Jellyfish Flaunt the Camera That's Taking Over Hollywood

"95% Water, 100% Amazing: Jellies" is the tagline for the Shedd Aquarium's jellyfish exhibit. Here, the production company Stillmotion captured the creatures with RED's Epic, the new digital camera that's shooting the 3-D blockbusters of tomorrow. 

"95% Water, 100% Amazing: Jellies" is the tagline for the Shedd Aquarium's jellyfish exhibit. Here, the production company Stillmotion captured the creatures with RED's Epic, the new digital camera that's shooting the 3-D blockbusters of tomorrow. The Epic shoots 120 14-megapixel frames per second.

In this month's Los Angeles Times Magzine, Matthew Fleisher describes the Epic's impending dominance of Hollywood studio production: 

RED just put the finishing touches on a 5K camera called the Epic. It has 60 percent greater resolution than the Red One, it’s a third of the size, and it weighs an anorexic five pounds. The Epic will make its feature debut in the latest Spider-Man reboot—a Sony film. Sony, if you haven’t heard, happens to make a camera or two itself. Amazing Spider-Man director of photography John Schwartzman, ASC, says using a non-Sony camera for a Sony franchise blockbuster was virtually unheard of—but necessity dictated the use of the Epic. “I love film,” he says. “But if you’re shooting 3-D, you have to shoot digital.”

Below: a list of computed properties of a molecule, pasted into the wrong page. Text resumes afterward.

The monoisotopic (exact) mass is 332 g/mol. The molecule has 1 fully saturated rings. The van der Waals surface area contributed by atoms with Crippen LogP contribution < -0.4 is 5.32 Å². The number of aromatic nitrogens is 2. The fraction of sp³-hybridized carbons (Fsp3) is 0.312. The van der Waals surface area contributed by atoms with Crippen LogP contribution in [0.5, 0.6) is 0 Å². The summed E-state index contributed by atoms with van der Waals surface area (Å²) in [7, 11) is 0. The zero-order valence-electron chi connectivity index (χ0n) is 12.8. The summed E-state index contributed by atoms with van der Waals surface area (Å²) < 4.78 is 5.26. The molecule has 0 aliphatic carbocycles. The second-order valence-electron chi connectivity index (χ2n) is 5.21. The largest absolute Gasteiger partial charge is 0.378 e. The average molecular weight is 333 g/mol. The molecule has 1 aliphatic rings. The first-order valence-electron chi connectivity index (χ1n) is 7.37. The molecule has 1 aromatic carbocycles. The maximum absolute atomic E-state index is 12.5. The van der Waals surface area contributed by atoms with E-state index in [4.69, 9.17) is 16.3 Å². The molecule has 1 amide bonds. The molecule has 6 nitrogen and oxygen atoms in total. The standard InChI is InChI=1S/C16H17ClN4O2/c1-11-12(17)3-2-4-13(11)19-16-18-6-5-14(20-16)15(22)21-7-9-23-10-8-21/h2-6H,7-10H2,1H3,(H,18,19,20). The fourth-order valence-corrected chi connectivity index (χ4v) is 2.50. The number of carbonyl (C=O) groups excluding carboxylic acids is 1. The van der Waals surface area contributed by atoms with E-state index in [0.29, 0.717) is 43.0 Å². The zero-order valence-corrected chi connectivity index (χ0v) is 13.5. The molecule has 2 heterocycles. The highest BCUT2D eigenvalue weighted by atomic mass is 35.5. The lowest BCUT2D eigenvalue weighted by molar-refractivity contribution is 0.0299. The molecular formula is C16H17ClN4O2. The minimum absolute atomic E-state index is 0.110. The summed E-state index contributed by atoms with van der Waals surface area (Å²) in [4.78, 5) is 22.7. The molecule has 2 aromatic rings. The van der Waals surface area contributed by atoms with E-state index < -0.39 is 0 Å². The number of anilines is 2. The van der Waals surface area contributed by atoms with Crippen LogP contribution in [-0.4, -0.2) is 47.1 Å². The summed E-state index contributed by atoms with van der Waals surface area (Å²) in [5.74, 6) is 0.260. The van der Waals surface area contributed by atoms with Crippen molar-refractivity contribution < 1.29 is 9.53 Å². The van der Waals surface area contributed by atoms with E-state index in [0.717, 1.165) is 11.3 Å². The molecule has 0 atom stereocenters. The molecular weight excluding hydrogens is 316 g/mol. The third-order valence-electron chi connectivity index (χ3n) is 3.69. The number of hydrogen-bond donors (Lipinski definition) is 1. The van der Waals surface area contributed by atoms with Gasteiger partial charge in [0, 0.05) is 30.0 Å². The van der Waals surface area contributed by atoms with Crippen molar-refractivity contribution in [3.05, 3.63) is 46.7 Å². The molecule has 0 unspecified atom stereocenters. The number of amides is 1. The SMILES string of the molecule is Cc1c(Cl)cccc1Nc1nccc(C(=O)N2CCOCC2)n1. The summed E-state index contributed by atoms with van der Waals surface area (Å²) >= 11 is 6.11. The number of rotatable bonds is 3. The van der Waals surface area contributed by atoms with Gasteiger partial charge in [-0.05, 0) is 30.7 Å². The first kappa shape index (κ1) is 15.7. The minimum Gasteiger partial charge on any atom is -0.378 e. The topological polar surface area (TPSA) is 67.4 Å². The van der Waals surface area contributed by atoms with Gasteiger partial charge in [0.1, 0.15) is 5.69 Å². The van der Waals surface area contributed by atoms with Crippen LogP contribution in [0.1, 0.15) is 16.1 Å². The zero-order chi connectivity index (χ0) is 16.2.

The EPIC, unlike heavy film cameras, weighs only five pounds, so that two can be mounted side by side for 3-D shooting. Other films slated to be shot on Epics include Peter Jackson's Hobbit and Ridley Scott's Prometheus.  

For more videos by Stillmotion, check out http://www.stillmotion.ca/. For more information on the Jellies exhibit, visit http://www.sheddaquarium.org/.

Kasia Cieplak-Mayr von Baldegg is the executive producer for video at The AtlanticMore

Cieplak-Mayr von Baldegg joined The Atlantic in 2011 to launch its video channel and, in 2013, create its in-house video production department. She leads the development and production of original documentaries, interviews, and other video content for The Atlantic. Previously, she worked as a producer at Al Gore’s Current TV and as a content strategist and documentary producer in San Francisco. She studied filmmaking and digital media at Harvard University.

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